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Author's Note: Birth Day is partly a memoir of my personal and professional experience with birth and babies, and partly an exploration of the fascinating science and history of how humans came to give birth the way we do.There's humor as well, including an account of the first time I ever saw a baby born--and almost had to deliver him, too.

Excerpted from Birth Day by Mark Sloan, M.D.

Chapter 1
Twenty Babies: An Unexpectedly Quick Introduction to Vaginal Birth           
I delivered twenty babies in the summer of 1977. I was hardly more than a baby myself, just turned twenty-four and starting my third year of medical school. At that point I was toying with the idea of becoming a family practitioner or a general surgeon. Babies didn't much figure into my future.

This is how my obstetrics rotation was supposed to work: a medical student was typically paired with an intern, who in turn was under the direct supervision of a senior resident. The senior resident did the complicated cases—forceps deliveries, cesarean sections and such—while the intern handled the routine vaginal births. My role as a medical student was more or less like Cinderella's in her pre-princess days: do the dirty work, like IV starts and blood draws, and stay in the shadows to avoid the wrath of the overworked intern and resident. A “good” student—one with the sense to do his work quietly while openly admiring the skills of his elders—could expect the chance to deliver an uncomplicated baby or two as his reward.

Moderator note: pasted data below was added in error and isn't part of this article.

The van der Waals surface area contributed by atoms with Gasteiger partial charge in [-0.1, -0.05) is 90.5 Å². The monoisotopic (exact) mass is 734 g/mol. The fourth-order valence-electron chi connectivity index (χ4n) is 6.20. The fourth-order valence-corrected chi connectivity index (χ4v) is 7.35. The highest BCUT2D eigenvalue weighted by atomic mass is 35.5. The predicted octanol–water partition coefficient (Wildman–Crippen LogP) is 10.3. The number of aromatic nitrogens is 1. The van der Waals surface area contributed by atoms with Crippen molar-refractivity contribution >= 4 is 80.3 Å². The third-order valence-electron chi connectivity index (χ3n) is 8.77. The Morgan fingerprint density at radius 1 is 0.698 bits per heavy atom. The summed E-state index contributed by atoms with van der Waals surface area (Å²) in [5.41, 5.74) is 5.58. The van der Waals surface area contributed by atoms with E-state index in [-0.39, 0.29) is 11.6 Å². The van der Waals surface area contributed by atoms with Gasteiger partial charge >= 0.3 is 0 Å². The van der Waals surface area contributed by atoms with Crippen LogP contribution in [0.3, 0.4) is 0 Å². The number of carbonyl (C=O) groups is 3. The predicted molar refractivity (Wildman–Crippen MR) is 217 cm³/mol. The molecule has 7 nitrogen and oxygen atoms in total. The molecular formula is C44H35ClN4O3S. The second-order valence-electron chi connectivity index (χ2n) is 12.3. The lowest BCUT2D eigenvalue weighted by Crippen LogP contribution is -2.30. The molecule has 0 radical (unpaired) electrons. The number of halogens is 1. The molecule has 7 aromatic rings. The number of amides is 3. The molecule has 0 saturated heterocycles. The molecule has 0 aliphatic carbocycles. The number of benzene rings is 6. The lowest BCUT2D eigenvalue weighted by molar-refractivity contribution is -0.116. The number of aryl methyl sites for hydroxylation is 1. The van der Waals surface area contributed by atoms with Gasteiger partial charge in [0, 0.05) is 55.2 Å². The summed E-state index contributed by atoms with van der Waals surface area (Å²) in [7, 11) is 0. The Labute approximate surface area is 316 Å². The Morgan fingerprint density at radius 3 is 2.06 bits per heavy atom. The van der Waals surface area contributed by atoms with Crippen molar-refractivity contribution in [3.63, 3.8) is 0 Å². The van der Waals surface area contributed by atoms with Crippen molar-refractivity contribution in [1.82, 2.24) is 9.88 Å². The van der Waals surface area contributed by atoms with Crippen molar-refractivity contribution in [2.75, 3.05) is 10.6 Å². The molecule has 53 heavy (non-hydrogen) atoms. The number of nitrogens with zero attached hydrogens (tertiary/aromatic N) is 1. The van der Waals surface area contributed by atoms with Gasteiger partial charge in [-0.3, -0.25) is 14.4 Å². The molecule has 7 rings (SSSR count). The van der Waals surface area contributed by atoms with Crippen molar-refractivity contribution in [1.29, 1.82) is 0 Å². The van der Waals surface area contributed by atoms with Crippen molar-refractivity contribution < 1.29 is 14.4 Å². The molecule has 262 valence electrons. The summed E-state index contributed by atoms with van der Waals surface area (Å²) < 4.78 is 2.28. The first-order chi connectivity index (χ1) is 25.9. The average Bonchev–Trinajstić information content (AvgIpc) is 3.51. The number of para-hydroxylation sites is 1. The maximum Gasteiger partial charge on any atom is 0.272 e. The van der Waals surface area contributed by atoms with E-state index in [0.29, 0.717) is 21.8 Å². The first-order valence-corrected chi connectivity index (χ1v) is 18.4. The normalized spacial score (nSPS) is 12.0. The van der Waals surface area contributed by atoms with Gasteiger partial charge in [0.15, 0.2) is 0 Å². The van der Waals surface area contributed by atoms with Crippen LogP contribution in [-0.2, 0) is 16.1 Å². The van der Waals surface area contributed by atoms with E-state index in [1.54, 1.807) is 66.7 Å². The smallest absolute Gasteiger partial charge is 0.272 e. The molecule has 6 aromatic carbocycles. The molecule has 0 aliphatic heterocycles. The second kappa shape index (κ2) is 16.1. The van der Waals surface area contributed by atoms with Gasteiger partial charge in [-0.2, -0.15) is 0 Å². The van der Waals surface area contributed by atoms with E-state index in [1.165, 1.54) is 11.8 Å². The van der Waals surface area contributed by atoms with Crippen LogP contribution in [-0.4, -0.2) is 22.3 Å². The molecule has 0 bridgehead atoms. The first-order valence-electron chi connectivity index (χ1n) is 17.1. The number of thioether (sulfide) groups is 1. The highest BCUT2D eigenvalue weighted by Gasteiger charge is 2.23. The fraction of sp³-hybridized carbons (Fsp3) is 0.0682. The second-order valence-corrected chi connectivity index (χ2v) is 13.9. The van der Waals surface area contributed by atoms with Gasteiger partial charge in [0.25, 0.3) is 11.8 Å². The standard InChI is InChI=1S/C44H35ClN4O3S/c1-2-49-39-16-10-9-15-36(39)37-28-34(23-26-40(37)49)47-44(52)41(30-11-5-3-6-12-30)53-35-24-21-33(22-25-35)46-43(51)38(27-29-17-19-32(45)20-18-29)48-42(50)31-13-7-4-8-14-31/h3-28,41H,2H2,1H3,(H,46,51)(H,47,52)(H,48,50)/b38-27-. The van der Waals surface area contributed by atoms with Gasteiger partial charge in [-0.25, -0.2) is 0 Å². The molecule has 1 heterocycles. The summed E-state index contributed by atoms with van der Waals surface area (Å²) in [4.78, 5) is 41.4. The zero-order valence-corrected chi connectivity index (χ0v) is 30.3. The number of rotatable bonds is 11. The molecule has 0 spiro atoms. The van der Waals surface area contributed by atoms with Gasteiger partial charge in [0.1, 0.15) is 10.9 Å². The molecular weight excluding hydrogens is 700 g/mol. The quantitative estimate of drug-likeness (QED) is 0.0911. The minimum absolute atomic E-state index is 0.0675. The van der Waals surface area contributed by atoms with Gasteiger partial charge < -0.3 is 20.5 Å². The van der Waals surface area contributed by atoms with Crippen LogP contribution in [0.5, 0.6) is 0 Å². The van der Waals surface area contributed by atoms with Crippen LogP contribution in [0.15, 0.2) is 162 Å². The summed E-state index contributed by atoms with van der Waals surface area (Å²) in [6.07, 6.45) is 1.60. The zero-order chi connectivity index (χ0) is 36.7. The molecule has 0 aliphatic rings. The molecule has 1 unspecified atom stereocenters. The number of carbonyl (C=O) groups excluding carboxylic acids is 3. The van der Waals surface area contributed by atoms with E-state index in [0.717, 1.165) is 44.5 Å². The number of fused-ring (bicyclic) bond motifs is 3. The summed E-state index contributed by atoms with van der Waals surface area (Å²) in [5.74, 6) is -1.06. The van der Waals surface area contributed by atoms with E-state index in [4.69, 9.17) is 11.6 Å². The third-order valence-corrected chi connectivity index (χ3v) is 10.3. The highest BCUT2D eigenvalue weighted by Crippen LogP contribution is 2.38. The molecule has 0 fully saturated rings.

Two things conspired to make this particular rotation different. The first was that it was early July, a traditionally scary time to have a baby in a large teaching hospital, since the interns are only a week out of medical school and generally have less experience delivering babies than the women whose babies they're delivering. The second thing was that, for reasons I can't recall, the OB resident staff was a few bodies short of a full complement. This meant that the interns and residents had to cover many more patients than usual, which didn’t leave them much time for supervising spanking-new medical students.
And so one sweltering Chicago morning I stood in my crinkly white coat before Mitch, a stocky, gruff senior resident with a startled head of jet-black hair and a permanent dusting of cigarette ash down the front of his scrubs. We were in the hallway outside the maternity ward. Gurneys with moaning women aboard rattled by like Model-Ts on an assembly line, pushed by a corps of tough-looking nurses. Mitch had paused between a c-section and a vaginal birth to give me my orders: I was to join Ben, a brand new intern from a tony private medical school, on what Mitch called the “firing line”—a row of wheeled labor beds separated by unadorned canvas curtains.